Learn from Your Peers!
Browse the database (click here) of events planned by other clubs and chapters to get ideas, learn about how to overcome obstacles, and how to plan successful events!
– Submit a description of an event on-line
– Apply for event funding online.
• The Southwestern Medical Center IEEE EMBS Student Club has invited Dr. Jospeh Bronzino to give a talk on “Ethical Issue Associated with Medical Technology.” Dr. Bronzino is an EMBS Distinguished Lecturer. The students are using the Distinguished Lecturer Program to subsidize travel expenses.
• The University of Washington IEEE EMBS Student Club invited Dr. Sandy Spelman, Professor Emeritus, to give a talk entitled “What is strial presbycusis? Who gets it? What can be done about it?” Funds from the Distinguished Lecturer Program were used to cater the event and the club and joint BMES chapter were able to advertise for future events.
• Industry tours: The Center for Undergraduate Biomedical Engineering at the University of Toronto has toured Eli Lilly Canada, a global pharmaceutical company that produces insulin products and Prozac.
• Hospital tours: QUBE has organized tours of the Clinical Mechanics Research Group and the Hospital Clinical Engineering Laboratory at their on-campus medical center. This tour explored both on-going research projects and hands-on applications of biomedical engineering in the hospital.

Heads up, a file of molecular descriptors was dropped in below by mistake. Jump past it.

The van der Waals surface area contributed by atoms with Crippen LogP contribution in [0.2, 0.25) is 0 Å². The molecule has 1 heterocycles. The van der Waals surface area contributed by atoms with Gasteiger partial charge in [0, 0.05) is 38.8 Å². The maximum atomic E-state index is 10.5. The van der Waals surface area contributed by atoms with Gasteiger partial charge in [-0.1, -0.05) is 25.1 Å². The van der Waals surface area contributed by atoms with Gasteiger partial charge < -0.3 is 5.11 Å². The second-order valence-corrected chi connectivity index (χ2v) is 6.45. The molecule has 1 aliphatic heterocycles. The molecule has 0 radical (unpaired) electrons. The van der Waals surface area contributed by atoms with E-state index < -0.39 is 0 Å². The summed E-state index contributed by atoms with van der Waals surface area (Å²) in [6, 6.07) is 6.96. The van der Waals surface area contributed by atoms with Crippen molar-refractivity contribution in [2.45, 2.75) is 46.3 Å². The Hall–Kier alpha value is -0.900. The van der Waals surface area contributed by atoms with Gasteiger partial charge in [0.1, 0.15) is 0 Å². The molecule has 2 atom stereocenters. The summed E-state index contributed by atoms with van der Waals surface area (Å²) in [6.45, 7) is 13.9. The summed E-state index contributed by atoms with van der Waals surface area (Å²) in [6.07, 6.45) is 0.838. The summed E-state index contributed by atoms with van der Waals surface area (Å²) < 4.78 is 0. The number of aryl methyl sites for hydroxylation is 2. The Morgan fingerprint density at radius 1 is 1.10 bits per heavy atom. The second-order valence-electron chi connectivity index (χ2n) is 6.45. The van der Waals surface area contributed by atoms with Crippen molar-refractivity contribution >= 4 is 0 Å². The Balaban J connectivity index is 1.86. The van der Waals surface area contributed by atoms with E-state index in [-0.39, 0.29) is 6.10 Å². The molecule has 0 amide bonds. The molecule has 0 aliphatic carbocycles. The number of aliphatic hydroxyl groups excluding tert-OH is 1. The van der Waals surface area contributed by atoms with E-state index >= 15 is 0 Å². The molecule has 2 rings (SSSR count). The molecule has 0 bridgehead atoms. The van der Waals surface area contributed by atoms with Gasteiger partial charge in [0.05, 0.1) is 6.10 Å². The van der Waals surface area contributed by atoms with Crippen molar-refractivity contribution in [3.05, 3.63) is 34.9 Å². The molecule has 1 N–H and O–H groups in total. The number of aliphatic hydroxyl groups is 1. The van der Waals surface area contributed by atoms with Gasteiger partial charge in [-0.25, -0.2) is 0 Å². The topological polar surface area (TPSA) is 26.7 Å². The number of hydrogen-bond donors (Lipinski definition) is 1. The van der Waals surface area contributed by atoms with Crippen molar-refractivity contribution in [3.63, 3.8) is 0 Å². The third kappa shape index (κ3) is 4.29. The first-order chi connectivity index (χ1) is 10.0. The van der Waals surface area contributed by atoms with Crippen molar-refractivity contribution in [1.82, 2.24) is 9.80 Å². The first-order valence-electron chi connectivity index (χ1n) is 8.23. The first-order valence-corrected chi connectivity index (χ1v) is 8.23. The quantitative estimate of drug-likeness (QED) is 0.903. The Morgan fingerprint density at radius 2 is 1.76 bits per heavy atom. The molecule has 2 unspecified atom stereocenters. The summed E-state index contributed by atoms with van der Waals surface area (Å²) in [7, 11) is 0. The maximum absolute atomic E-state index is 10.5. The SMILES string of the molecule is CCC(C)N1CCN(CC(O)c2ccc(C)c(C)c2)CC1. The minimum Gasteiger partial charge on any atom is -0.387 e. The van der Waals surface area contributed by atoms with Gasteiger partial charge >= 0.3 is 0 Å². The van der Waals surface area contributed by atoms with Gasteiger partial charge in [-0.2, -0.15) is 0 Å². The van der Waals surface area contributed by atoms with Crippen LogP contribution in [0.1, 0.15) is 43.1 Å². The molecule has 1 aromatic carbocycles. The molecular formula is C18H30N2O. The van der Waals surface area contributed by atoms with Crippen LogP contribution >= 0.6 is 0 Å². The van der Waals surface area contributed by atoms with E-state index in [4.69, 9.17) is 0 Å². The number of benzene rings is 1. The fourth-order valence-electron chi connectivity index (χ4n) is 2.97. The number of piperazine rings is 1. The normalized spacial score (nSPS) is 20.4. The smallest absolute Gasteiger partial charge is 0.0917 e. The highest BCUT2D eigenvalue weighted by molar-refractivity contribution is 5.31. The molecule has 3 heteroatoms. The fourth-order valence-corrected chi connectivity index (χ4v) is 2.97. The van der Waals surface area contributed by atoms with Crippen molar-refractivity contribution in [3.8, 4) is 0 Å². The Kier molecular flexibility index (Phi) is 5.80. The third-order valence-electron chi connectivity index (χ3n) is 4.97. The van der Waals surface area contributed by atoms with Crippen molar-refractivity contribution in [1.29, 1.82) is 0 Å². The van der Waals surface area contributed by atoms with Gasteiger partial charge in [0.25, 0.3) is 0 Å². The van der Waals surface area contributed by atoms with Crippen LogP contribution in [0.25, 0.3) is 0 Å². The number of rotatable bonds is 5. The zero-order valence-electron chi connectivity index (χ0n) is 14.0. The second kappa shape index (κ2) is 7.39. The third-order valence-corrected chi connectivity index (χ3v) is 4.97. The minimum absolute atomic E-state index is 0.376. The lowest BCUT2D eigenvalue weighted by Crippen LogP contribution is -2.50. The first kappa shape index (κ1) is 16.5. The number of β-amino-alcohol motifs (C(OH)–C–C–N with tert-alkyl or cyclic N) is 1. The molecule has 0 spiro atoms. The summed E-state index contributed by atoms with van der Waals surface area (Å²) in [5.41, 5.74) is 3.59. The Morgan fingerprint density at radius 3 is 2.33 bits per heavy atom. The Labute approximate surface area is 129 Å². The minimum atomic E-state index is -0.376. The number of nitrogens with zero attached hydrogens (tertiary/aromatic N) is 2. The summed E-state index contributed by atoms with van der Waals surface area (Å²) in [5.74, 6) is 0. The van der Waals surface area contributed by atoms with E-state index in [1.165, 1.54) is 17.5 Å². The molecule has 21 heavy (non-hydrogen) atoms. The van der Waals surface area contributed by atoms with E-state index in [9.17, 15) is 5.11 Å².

• Many clubs organize speaker series. You may wish to invite people from local industry or even professors at your university to talk about their biomedical research. Your club may be interested in inviting a speaker from a medical school to talk about preparing for the MCAT or a medical student who has an engineering background to talk about their experiences.
• Get your fellow students to present their research to their peers over breakfast or lunch – a great way to get to know each other better and share ideas!
• The EMBS club at the University of New Brunswick is working on developing an online journal of biomedical engineering concepts.
• Provide a forum for undergraduate or graduate research.
Use Your Local IEEE Network
• Organize a technical session with your local IEEE members. You may be able to find grant funding is available for this type of event through the IEEE Technical Symposia Grants. The purpose of the program is to encourage IEEE geographic units to provide an opportunity for members to participate in more intensive technical presentations than is possible in a typical meeting, but short of a full-scale conference.
• Please refer to the Resource Manual for EMBS Volunteers and feel free to email your student representative.
• Read the words of wisdom from Kansas State University based on their first year as a student chapter.
• Nathalie Gosset has created a great website for non-student EMBS chapters, that has a lot of relevant advice for student clubs and chapters as well.